September 17, 2007
THE PRESIDENT: It has been my honor to welcome the Prime Minister of a steady ally and a good friend to the Oval Office. Not only does Prime Minister Sócrates represent a close friend, he also has got an important assignment, and that is to lead the EU right now. So we discussed our bilateral relations. I asked the Prime Minister, I said, how would you frame our bilateral relations, he said: good. Well, you know, I feel the same way. And I thank you for coming.
I do want to thank the people of Portugal for supporting your decision to help the people of Iraq and Afghanistan realize the blessings of freedom, and I appreciate that. I know those aren’t easy decisions to make, but the people in those countries that believe that they should live in a free society and want to live in a free society appreciate your contributions, as well.
And I thank you very much for the comprehensive dialogue we’ve had on issues of common concern as the — in your role as the — at the EU. First we discussed and confirmed that transatlantic relations are very important for the United States and the EU. And the Prime Minister said he wants to work closely with the United States, and I said I want to work closely with the Prime Minister to keep the transatlantic ties very strong.
Secondly, we talked about issues like Darfur, Doha. We talked about Kosovo and the Middle East. And both of us are committing to working together to see if we can’t solve those problems, or at least put them in a better position.
And so, Mr. Prime Minister, you’re welcome here any time. I appreciate that you’re setting such a good example for people in your own country and around the world by being an avid exerciser at the ripe old age of 50. And you’re welcome to come to the Oval Office again.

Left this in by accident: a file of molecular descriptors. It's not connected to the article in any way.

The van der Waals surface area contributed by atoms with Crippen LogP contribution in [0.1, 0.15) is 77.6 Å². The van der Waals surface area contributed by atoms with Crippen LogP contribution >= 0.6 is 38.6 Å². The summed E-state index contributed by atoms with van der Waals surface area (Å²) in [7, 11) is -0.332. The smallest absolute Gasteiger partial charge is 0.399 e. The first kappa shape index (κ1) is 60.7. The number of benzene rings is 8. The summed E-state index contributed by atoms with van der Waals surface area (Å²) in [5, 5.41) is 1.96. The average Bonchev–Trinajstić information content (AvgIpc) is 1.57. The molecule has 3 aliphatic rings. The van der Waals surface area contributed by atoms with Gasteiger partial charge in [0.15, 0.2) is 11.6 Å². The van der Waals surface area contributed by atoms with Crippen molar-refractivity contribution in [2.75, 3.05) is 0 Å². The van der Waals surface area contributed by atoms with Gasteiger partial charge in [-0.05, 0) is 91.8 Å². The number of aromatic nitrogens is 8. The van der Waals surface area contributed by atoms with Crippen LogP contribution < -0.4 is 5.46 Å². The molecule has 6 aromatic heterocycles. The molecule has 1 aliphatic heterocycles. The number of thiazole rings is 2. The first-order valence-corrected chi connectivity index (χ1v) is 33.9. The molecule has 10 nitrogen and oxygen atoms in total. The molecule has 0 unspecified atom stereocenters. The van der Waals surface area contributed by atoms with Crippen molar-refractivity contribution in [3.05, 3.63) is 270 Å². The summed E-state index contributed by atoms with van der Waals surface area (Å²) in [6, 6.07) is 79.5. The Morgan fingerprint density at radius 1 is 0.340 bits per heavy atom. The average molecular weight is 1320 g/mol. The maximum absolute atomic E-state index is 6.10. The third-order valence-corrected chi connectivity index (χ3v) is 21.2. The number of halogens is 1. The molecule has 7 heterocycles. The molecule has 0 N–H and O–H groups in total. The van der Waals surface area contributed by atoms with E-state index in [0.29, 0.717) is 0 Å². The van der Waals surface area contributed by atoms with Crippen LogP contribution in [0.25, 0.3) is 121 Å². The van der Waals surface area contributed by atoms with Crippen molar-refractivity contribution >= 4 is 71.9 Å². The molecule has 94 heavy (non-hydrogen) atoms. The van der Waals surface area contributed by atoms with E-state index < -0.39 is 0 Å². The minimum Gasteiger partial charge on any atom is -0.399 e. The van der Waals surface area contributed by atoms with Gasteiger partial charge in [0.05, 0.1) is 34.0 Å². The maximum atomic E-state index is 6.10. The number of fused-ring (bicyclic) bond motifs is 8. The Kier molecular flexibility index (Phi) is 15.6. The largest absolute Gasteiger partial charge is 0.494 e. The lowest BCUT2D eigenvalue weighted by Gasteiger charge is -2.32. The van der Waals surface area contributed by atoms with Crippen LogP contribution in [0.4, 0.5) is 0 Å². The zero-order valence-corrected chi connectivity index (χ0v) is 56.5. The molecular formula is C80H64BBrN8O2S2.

PRIME MINISTER SÓCRATES: Thank you, Mr. President. It was a very sympathetic conversation with you. And thank you for the invitation and the opportunity to present to you what are the priorities for Europe in the months ahead. In particular, we had the opportunity to discuss the transatlantic relation, and importance to Europe on the relation with the United States. As a matter of fact, I don’t see any strategic question for the world that don’t demand, require the most — better relations with Europe and United States.
And thank you also for the opportunity to discuss some of our more delicate matters in the international agenda, mainly the question of Kosovo and the Middle West [sic] problem. I had the opportunity to tell the President how Europe can see with good (inaudible) the declaration on Middle East of President Bush, the nomination of Tony Blair. And we are feeling that the peace process is moving, and it’s very good for Middle East, of course, for Europe, and for the world.
Also our discussions about Kosovo show that the cooperation between Europe and the United States is very important for safety and for stability in the world. And I guaranteed to the President that the first priority I have in my mind regarding Kosovo is keep Europe united. And we will do my [sic] best in order to face the delicate problem, but important for Europe in order to show a strong and united Europe.
Well, thank you very much.
PRESIDENT BUSH: Thank you, sir. Thank you all very much.
END 12:15 P.M. EDT